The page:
Significantly, the Second Circuit found that Parisi’s right to bring a pattern or practice claim is procedural, not substantive, because “[t]he availability of the class action Rule 23 mechanism presupposes the existence of a claim[.]”


The Second Circuit’s significant ruling means that agreements to arbitrate on an individual basis, with all of the benefits associated with the speedy and efficient resolution of disputes, will be enforced except in unusual circumstances.

The area of law governing class action waivers, however, is still developing and remains somewhat unsettled. For example, the Second Circuit’s decision in AmEx III currently is pending before the Supreme Court and could potentially weaken or conflict with the Second Circuit’s reasoning in Parisi. The Second Circuit also will have the opportunity to rule on a case similar to Parisi, but in the FLSA context, in the recently argued Raniere v. Citigroup Inc. et al., 11 Civ. 2448, 2011 U.S. Dist. LEXIS 135393 (S.D.N.Y. Nov. 22, 2011).

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Photo of Mark W. Batten Mark W. Batten

Mark W. Batten is a partner in the Labor & Employment Law Department and co-head of the Class & Collective Actions Group.

Mark represents employers nationwide at all stages of complex employment litigation, including class and collective actions on wage and hour matters…

Mark W. Batten is a partner in the Labor & Employment Law Department and co-head of the Class & Collective Actions Group.

Mark represents employers nationwide at all stages of complex employment litigation, including class and collective actions on wage and hour matters and discrimination claims. Ranked by Chambers USA, Mark is hailed as “a fabulous lawyer, handling interesting and complex cases.” Clients “highly recommend him to anyone seeking litigation counsel in the Boston area,” as well as note “he is responsive, pragmatic and team-oriented, and offers excellent legal advice.”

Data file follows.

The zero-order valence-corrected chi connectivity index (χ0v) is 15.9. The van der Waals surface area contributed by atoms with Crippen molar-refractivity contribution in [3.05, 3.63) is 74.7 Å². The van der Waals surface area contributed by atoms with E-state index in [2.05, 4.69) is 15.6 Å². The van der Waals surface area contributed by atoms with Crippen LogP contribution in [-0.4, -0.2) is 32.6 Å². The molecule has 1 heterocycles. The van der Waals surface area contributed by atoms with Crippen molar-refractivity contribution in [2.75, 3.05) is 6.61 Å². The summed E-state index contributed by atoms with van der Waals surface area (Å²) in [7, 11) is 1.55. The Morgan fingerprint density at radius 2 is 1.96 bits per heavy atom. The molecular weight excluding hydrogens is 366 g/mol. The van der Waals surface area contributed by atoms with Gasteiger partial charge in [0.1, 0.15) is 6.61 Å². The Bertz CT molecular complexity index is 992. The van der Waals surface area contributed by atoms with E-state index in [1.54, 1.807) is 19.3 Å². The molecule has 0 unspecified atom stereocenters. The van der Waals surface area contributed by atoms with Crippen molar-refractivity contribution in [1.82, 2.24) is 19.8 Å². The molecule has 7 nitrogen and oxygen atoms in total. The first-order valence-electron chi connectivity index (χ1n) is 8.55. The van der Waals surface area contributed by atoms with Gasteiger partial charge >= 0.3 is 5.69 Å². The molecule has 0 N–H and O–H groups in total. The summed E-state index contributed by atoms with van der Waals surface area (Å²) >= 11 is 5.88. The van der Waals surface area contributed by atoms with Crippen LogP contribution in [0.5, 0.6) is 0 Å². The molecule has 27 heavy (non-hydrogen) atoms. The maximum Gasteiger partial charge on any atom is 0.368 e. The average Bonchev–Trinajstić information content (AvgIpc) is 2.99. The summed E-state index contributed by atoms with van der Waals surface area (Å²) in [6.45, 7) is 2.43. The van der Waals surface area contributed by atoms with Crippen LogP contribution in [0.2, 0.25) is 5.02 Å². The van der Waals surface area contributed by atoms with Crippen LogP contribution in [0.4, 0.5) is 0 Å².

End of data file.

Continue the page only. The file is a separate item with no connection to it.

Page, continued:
He assists clients with all aspects of employment policies and practices, including hiring, termination, leaves, accommodation of disabilities, and other matters. Mark also handles diverse civil litigation, including litigation of noncompetition agreements, ERISA matters, discrimination and wrongful termination litigation in federal and state courts; proceedings before the Massachusetts Commission Against Discrimination; wage and hour matters; and labor arbitrations. He is also an experienced appellate attorney both in employment cases and other civil litigation, handling appeals at all levels in the state courts and in the United States Courts of Appeals.

Mark also has substantial experience with traditional labor matters. He regularly represents employers in a variety of industries, including a number of newspaper and media companies, in collective bargaining, practice before the NLRB, labor arbitrations, union organizing campaigns, and day-to-day advice on administration of collective bargaining agreements. He regularly advises clients in both union and non-union settings on diligence matters in corporate acquisitions and financings. He also has experience on behalf of securities firms in arbitrations before the NASD and NYSE of customer and employee complaints.

Mark also practices on behalf of newspapers and other media in newsroom litigation, including libel defense and representation of reporters under subpoena, and has substantial experience in litigation involving access to sealed records and judicial proceedings on behalf of media companies.

Before joining Proskauer, Mark was a trial attorney in the Civil Division of the U.S. Department of Justice in Washington, where he was lead counsel in major litigation for over two dozen federal agencies, ranging from the U.S. Air Force, the CIA, and the U.S. Secret Service to the Department of Housing and Urban Development and the National Endowment for the Arts.

Mark regularly writes and lectures on employment-related matters, including, for instance, MCLE’s Representing Clients Before the Massachusetts Commission Against Discrimination.

In his spare time, Mark is an experienced computer programmer, conversant in C, C++, and other languages. He has ported software between computer operating systems and has published several commercial computer games.